Sign-wielding models and fashion influencers took to the streets and social media over the weekend to protest President Donald Trump’s latest executive order that prohibits travel to the United States from seven Muslim countries and indefinitely suspends the refugee program.
The American fashion industry has deep global roots, from fashion houses that hail from Europe to models that immigrated from around the world to cut their teeth on American catwalks. When news broke that Trump had signed an order that bans individuals from Muslim nations from traveling to the states, industry veterans spoke out against the policy. Many used Instagram to share images from rallies around the country, using the hashtag #NoBanNoWall, which became ubiquitous after the news broke on Saturday.
Thomas Rankin, CEO of Dash Hudson, said the fashion industry has historically supported progressive policies, so the influx of posts against Trump’s policies follows the trajectory of notable figures using social media as a platform to share their views. “The fashion industry, like Hollywood, is a bastion of liberalism. Models and actors have a stage on which to stand when voicing their opinions on issues. Throughout the campaign, and now into his presidency, models have been protesting Trump’s policies, especially on social media.”
Sisters Gigi and Bella Hadid, who were born to Muslim father Mohamed Hadid, participated in a protest in New York City on Sunday, carrying a sign that read, “We are all Hindus, Buddhists, Muslims, Atheists, Christians, Jews.” (Singer Zayn Malik, Gigi’s boyfriend, is also Muslim.) Their mother Yolanda Hadid, a former model and television personality, also showed support by posting a photo on Instagram of Gigi at the protest, with the caption, “That’s right, we are one… Open to all religion, all races and all countries.”
Rankin said that while social media has long been a channel for instigating change and raising awareness, it will be important for influencers to consider alternative ways to make their voices heard.
“Unfortunately, channels like Instagram — with a young, educated, affluent demographic — can be an echo chamber,” Rankin said. “Hillary dominated Trump on Instagram, especially among her support from celebrities. And we all know how that turned out. Still, a voice among many can be loud and impact change. The world needs more activism.”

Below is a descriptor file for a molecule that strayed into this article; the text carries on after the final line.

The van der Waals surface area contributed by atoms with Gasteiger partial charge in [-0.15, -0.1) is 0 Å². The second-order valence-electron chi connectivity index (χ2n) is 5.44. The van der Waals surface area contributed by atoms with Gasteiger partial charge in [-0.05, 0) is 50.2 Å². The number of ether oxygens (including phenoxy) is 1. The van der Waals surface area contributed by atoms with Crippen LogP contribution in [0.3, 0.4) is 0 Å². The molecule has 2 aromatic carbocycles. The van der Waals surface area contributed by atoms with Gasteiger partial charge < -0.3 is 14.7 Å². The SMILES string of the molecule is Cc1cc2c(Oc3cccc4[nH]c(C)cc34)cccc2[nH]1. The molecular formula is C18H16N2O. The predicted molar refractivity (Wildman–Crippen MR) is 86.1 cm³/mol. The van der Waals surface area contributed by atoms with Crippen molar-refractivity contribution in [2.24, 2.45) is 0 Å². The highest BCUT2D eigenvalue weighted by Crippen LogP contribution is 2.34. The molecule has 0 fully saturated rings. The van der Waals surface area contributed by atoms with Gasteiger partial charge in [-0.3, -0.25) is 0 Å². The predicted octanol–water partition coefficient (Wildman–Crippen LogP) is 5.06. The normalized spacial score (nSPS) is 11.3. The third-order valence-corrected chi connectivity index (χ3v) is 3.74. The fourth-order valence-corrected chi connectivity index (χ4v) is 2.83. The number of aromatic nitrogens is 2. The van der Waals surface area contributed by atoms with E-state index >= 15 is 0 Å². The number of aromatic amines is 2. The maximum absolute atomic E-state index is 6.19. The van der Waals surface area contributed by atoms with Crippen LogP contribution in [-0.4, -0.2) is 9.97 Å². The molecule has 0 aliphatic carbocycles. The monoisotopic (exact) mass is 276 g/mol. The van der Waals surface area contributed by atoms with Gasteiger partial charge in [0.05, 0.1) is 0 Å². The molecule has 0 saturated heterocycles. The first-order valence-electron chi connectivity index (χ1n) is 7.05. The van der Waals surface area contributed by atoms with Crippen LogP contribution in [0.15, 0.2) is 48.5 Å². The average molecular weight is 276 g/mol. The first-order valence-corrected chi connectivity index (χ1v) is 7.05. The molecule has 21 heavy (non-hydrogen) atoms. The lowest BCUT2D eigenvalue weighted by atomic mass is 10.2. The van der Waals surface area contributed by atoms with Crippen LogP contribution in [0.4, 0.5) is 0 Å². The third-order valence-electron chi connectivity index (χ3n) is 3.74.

Members of the fashion community also protested Trump’s order to begin building a wall on the border of Mexico. Model Emily Ratajkowski, who was born in London, shared two images protesting the Muslim ban and the wall, one a black-and-white photo of three women holding a sign with a quote by civil rights activist Desmond Tutu. Another shows Ratajkowski herself at a protest, holding a sign that reads, “Revolution has no borders.”
A photo posted by Emily Ratajkowski (@emrata) on
Model Cara Delevingne — who works with the Girl Up Campaign, a United Nations Foundation organization that supports educational and health ventures for young girls around the world — shared an image of three South Sudanese refugees she met on a recent trip to Uganda, noting that as a result of the UN’s help, 4,000 refugees have been able to go to school. She paired the photo with the accompanying hashtag #WithRefugees, and on Monday, she posted an image of a clothing garment from the Donald J. Trump Signature Collection with a tab that says, “Made in Mexico.”
When I met Janet, Pauline, Florence and Ajah, they had just crossed the border into Uganda with their families. They shared their courageous stories of their journeys fleeing South Sudan and their hopes to continue their education. Thanks to Girl Up’s partnership with UNHCR, over 4,000 refugee girls have been able to go to school. Read more about the inspiring girls I met on my learning trip with @girlupcampaign: link in bio. #WithRefugees @womenatforbes
The fashion blogging world also shared images of solidarity with immigrants and refugees, including Bryan Grey-Yamabo (aka BryanBoy), who shared images and video from a rally at New York City’s Battery Park, where he was joined by Public School designer Dao-Yi Chow. Aimee Song, who was raised by immigrant parents, also demonstrated support on Instagram, writing, “Let us not forget who built this country. Taking in refugees isn’t just humanitarian, it is taking in our people.”
A video posted by Bryanboy (@bryanboycom) on